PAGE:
232-year-old Denmark Tavern opens doors again in Serampore

Across the ages: The Denmark Tavern in a painting by Peter Anker, dated 1790   | Photo Credit: Historical Museum of Oslo/Special Arrangement

Mr Parr, who formerly kept the London Tavern, has taken the new upper-roomed house near the flag-staff in Serampore, directly facing the Barrackpore Cantonments and fitted up the same in an elegant and convenient manner, both as a Hotel and Tavern.

This was one of the advertisements published in the Calcutta Gazette on March 16, 1786, announcing the opening of a tavern by James Parr on the banks of river Hooghly.

Another advertisement, two years later on April 3, 1788, makes a mention of the establishment.

Noting a change of hands from James Parr to John Nichols, who formerly kept the Harmonick Tavern in Calcutta, the advertisement goes on to say: The gentlemen of cantonments, or parties going up and down the river, and all others who may honour Mr. Nichols with their countenance, may depend on the utmost civility and every endeavour to give satisfaction and very moderate charges. Bed, Lodging, and Board, by the week or month.

In 2010 - 11, more than 200 years after the tavern’s heyday, a group of restoration experts studied a building that stood in complete ruins, surrounded by debris.

“Nobody remembered the original name and function of the ruined building. It was like detective work to search the archives for information, and it felt great when I realised that it must be the well-known Denmark Tavern and Hotel, which was located at the Nishan Ghat where the Danes kept their flagstaff and salutation cannons,” said Simon Rastén, historian, National Museum of Denmark. It was decided that the building would be restored and reused.

Grand unveiling

Across the ages: The Denmark Tavern in ruins in 2009.

Across the ages: The Denmark Tavern in ruins in 2009.  


After two years of painstaking restoration work, the Denmark Tavern was reopened on Wednesday. Ambassadors of a number of Scandinavian countries, including Denmark, were present on the occasion.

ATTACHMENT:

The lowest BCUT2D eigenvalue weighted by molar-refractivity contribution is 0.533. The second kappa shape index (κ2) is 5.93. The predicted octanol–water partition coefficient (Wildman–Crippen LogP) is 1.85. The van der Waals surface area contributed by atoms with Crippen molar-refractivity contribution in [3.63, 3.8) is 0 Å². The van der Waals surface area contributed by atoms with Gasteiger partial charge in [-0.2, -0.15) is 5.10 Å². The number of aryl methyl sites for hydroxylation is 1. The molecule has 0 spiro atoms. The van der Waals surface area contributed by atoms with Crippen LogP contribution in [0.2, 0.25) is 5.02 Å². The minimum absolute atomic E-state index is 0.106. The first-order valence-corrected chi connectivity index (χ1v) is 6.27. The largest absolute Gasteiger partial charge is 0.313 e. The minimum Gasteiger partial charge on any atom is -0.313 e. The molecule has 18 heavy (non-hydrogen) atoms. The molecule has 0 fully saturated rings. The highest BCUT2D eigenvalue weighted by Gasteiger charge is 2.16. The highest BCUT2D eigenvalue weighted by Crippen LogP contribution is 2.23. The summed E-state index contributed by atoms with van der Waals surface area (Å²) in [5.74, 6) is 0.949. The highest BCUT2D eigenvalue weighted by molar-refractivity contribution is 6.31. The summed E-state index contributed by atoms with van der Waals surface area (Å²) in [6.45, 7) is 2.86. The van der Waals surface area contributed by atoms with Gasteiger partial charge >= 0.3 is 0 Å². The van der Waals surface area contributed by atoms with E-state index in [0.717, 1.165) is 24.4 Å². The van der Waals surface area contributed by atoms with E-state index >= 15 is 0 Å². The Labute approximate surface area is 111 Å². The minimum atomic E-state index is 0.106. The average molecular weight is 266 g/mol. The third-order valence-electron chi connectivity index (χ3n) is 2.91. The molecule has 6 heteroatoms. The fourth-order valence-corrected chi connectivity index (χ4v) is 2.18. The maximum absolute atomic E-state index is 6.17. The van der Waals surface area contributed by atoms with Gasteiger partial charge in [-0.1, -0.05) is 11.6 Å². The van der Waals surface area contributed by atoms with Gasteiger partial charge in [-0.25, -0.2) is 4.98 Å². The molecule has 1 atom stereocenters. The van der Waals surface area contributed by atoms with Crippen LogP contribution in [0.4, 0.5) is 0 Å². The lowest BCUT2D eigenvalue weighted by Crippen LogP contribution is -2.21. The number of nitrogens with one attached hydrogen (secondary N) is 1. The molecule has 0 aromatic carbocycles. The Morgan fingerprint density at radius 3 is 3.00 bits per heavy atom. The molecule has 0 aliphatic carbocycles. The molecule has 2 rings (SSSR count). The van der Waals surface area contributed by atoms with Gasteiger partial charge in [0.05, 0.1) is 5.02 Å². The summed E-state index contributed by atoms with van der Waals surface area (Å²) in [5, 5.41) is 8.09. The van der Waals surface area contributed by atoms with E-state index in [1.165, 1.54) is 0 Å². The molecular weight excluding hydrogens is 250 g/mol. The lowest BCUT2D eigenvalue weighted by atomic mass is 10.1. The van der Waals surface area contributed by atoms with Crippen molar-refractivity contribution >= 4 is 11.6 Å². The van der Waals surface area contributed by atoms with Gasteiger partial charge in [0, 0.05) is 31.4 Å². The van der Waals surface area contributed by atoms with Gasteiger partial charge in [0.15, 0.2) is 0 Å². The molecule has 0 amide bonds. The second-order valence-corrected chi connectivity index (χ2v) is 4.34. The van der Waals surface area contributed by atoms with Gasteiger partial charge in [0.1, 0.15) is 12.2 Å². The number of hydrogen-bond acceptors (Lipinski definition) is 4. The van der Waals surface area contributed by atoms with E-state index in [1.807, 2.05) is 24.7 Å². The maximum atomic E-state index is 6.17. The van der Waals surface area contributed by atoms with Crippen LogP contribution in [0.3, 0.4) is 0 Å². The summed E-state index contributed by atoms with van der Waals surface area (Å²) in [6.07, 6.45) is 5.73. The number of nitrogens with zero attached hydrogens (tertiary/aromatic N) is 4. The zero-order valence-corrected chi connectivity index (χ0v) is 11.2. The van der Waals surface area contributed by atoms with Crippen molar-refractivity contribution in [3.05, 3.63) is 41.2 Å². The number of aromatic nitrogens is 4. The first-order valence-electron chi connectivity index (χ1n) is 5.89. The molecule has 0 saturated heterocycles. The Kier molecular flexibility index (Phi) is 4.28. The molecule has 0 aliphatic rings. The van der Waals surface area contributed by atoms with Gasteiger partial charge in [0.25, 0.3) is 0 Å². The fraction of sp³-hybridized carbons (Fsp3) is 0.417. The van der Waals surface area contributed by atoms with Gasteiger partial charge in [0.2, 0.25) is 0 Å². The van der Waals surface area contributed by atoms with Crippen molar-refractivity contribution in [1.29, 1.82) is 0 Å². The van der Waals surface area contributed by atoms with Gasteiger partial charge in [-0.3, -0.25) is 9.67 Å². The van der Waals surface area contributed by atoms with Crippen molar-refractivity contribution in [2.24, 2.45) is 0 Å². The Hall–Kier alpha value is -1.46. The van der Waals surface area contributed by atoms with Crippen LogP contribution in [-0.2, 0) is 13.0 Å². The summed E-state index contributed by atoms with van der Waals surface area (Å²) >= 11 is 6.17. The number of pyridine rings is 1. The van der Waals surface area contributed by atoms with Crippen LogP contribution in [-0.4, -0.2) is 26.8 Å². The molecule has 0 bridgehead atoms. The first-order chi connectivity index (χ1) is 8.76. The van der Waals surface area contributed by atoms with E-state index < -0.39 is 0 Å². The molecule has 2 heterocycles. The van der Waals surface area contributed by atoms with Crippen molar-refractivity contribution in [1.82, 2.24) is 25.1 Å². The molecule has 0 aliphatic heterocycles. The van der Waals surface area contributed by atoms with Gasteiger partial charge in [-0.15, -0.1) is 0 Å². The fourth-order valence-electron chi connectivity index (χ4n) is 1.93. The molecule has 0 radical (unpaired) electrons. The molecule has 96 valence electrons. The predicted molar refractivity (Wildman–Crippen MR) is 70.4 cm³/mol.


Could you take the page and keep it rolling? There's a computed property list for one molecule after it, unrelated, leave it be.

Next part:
The renovation cost of ₹5 crore has been borne by Realdania, a private association in Denmark which supports philanthropic projects in the realms of architecture and planning, and the Department of Tourism, Government of West Bengal.

The State Tourism Department is in talks with an agency that will maintain the restored building, which will serve both as a café and a lodge.

The coffee house is inspired by the double height central atrium of the Indian Coffee House in Kolkata and five rooms have been opened for boarders. Officials are hopeful that within a few weeks the tavern would be buzzing with visitors as it was in the late 18th century.

Across the ages: The Denmark Tavern after restoration in 2018.

Across the ages: The Denmark Tavern after restoration in 2018.  


Experts from the National Museum of Denmark, officials from the West Bengal government and conservation architect Manish Chakraborti have tirelessly worked on the restoration of the building since October 2015.

Bente Wolff, project head of the Serampore Initiative, National Museum of Denmark, said that Serampore was administered by Denmark under the name of Frederiksnagore till 1845, when Denmark sold its Indian possessions to Britain.

Stressing on the importance of maintaining the identity of old trading towns like Serampore, Ms. Wolff said that The Denmark Tavern was located on a peaceful stretch of the river, only a two-minute walk from Serampore’s main street. “This would be an be an attractive space for citizens and tourists where you go for shopping, restaurants and cafés, and a morning or evening stroll along the river front.”

Meticulous work

Across the ages: The Denmark Tavern after restoration in 2018.

Across the ages: The Denmark Tavern after restoration in 2018.  


Mr. Chakraborti, whose work on the St. Ola Church in Serampore won the UNESCO Asia Pacific Heritage Award in 2016, said the conservation of the tavern was a more difficult job.

He said that archival research in terms of topographical maps, paintings and photographs were supplemented by building archaeology and sample excavations of foundations and plinth by clearing all the debris.

Along with the tavern, the experts have also restored an old registration building built by the British that will serve as a heritage canteen on the Court complex of Serampore.

Ms. Wolff said that the former Danish Government House built in 1776 and predating the tavern was being restored. “By the end of this year, we hope to put together an exhibition on Serampore’s history at the former Danish Government House,” she said.

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Printable version | Feb 25, 2021 5:11:57 AM | https://www.thehindu.com/news/cities/kolkata/232-year-old-denmark-tavern-opens-doors-again/article22891066.ece

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